Modbus Monitoring for Networked Control Systems of Cyber-Defensive Architecture
While the use of traditional Information and Communications Technology (ICT) security techniques (e.g. firewalls, antivirus software and intrusion detection systems) is effective for vulnerabilities in corporate networks, they do not address the attacks specific to process control networks. This is due to the intrinsic weakness of the communication protocols used in control networks, one of which is a Modbus system, to control and monitor field devices in critical infrastructure installations. Modbus was originally published in 1979 by Modicon (now Schneider Electric) as an open serial communication protocol for use with its programmable logic controllers (PLCs) . Modbus has since become the de facto standard due to its simplicity and robustness. Initial design of the Modbus protocol did not place a high priority on security and hence Modbus based control systems are susceptible to classical information security threats . Modbus neither encrypts traffic, nor verifies the integrity of messages or authenticates master and slave devices . Even with the vulnerability, the Modbus control network is still being popularly used in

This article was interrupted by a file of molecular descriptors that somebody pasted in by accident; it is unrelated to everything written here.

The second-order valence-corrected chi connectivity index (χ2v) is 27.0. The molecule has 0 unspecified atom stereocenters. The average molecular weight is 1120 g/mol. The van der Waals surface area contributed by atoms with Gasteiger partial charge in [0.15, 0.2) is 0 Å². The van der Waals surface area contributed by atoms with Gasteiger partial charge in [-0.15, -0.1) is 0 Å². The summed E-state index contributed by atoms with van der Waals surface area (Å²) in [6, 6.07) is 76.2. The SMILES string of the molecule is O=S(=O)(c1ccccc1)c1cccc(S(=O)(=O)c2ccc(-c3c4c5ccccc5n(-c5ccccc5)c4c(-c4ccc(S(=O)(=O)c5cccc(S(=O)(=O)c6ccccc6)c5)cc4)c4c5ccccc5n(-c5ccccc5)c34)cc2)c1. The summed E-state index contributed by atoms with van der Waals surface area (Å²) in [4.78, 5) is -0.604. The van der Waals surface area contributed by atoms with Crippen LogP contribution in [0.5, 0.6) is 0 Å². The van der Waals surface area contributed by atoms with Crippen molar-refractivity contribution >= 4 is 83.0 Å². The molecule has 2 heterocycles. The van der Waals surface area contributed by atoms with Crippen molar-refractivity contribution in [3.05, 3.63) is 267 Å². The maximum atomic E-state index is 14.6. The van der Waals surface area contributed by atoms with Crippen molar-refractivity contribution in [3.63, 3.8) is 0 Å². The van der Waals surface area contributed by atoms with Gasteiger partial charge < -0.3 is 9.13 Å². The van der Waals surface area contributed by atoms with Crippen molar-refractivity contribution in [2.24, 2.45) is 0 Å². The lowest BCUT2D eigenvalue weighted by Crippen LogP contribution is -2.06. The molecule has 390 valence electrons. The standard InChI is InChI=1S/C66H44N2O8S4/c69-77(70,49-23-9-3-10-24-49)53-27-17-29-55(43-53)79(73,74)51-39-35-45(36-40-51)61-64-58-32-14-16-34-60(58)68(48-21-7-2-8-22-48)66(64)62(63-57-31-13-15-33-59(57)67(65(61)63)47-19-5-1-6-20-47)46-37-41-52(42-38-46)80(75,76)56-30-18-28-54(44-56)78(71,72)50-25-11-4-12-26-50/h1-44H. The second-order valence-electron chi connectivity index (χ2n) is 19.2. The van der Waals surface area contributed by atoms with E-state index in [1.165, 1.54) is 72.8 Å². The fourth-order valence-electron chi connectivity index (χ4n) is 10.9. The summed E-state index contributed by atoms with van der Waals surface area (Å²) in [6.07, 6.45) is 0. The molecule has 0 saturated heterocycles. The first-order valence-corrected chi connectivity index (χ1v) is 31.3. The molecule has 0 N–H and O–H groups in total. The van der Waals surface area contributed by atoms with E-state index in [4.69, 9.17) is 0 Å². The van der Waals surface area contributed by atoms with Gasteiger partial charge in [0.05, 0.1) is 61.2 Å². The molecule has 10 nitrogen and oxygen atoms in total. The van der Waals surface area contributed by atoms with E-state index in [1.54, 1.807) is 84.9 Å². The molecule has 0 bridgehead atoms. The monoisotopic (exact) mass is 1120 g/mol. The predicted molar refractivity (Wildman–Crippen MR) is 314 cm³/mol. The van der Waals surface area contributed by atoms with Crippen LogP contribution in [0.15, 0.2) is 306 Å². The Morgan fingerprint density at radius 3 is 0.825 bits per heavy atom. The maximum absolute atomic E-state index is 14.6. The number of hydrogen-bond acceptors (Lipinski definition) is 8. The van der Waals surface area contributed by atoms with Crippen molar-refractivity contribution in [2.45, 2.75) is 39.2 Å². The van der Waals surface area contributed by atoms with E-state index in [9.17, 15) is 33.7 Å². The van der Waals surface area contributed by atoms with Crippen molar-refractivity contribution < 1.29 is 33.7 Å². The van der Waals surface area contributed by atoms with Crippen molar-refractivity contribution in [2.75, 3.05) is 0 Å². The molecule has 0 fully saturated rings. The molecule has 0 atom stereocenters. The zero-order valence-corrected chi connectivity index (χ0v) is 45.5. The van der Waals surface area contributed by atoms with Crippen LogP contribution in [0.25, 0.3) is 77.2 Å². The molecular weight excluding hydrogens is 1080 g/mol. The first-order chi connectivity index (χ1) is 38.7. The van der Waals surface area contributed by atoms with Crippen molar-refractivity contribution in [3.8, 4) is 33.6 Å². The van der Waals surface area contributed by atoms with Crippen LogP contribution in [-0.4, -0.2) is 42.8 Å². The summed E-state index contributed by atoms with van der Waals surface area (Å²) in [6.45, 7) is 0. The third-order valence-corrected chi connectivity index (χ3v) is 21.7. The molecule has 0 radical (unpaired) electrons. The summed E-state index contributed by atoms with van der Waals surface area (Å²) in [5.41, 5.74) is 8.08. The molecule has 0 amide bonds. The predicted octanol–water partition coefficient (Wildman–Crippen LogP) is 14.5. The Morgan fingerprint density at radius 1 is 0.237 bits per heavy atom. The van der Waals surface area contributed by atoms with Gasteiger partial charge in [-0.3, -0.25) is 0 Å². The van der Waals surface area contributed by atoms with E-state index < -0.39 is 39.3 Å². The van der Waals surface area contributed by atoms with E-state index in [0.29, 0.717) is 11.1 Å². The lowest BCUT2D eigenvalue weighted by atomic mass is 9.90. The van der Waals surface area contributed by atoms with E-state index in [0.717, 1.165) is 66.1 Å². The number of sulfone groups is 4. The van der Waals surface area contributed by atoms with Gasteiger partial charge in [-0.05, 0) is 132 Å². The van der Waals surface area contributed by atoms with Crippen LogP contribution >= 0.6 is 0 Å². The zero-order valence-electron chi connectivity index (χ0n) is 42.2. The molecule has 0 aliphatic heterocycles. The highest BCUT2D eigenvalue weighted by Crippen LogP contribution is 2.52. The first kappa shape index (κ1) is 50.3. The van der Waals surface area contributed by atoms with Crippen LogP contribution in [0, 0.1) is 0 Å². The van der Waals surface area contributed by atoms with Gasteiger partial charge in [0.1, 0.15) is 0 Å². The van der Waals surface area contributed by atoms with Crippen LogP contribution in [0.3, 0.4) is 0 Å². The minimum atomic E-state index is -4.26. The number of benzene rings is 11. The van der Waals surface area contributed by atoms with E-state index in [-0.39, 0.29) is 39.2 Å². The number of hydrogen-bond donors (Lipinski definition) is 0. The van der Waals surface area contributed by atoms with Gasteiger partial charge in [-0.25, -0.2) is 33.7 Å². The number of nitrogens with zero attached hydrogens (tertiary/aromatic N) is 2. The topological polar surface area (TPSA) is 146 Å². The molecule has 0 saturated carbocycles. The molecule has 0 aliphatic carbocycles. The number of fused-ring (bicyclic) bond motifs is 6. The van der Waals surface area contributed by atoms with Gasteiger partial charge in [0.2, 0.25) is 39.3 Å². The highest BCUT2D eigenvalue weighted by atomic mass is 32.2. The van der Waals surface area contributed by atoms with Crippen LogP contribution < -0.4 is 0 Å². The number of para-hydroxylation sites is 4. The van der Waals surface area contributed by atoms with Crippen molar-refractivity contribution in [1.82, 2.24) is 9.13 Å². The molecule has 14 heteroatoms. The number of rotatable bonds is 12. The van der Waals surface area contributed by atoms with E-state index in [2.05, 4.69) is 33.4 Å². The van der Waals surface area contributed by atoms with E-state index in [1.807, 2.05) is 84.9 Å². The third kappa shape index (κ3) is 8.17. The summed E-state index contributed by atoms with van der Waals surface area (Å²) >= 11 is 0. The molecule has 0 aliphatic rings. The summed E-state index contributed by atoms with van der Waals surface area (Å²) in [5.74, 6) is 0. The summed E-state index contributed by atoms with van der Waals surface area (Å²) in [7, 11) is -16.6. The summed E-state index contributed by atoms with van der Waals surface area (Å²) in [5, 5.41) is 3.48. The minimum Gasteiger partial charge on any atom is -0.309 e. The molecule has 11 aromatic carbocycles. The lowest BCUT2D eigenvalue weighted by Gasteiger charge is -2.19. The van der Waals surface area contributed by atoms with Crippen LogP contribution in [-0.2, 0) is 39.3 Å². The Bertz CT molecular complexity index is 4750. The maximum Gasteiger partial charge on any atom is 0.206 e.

process control systems. Furthermore, the Modbus control network is now connected through the Internet to corporate networks which allows remote access to the control network and thus to the control devices. This configuration of “no air gap” control network opens the door to exploitable vulnerabilities to the connected devices and poses a threat to not only the normal plant operation but also public safety .Even though Modbus was originally designed to work over a serial link like RS-232 or RS- 485, it has evolved to an application layer messaging protocol for client/server communication. Due to its request/reply architecture it allows IP packets to be embedded on it and connect devices on different networks. Modbus is an application layer protocol at layer 7 of the OSI model. It can therefore relay over a set of different protocols. In 1999 an open Modbus TCP/IP specification was released. Modbus Transmission Control Protocol (TCP) and Internet Protocol (IP) allows Modbus information to be passed to TCP where additional information is attached and given to IP . A typical Modbus network will have a RTU or other type of device that will be monitored or controlled using ModbusTCP/IP. Transmitting ModbusTCP messages introduces high levels of complexity in trying to ensure reliable delivery of control packets in a real-time process control environment. The limitations of Modbus can be exploited by hackers to create havoc on control systems in the form of attacks such as: Man-in-the-middle attack, Denial-of-service attack, Replay attack, and unauthorized command execution attacks. In countering the exploitable vulnerabilities of control network, an attempt was made previously in securing fail-safe or fail-operate of the control network even under compromised situations, by applying diversified defensive control architecture and operation-basis resiliency under compromised situation . The resilient control system comprises of an isolated duplicated controller in addition to the networked primary controller and a supervisor which monitors the two controllers and their control outputs. This new system architecture has shown great potential as a resilient control system against cyber-attacks and especially an attack using a legitimate control computer, after maliciously obtaining the credentials to the authorized computer, which is indeed legitimate to the control network and the devices of the network. However, the weakness of theproposed operation-basis defensive architecture is that, when the hacked device operates closely to its intended functions, even though the desired fail-operate and resiliency can be maintained, the presence of unauthorized remote access to the network cannot be detected.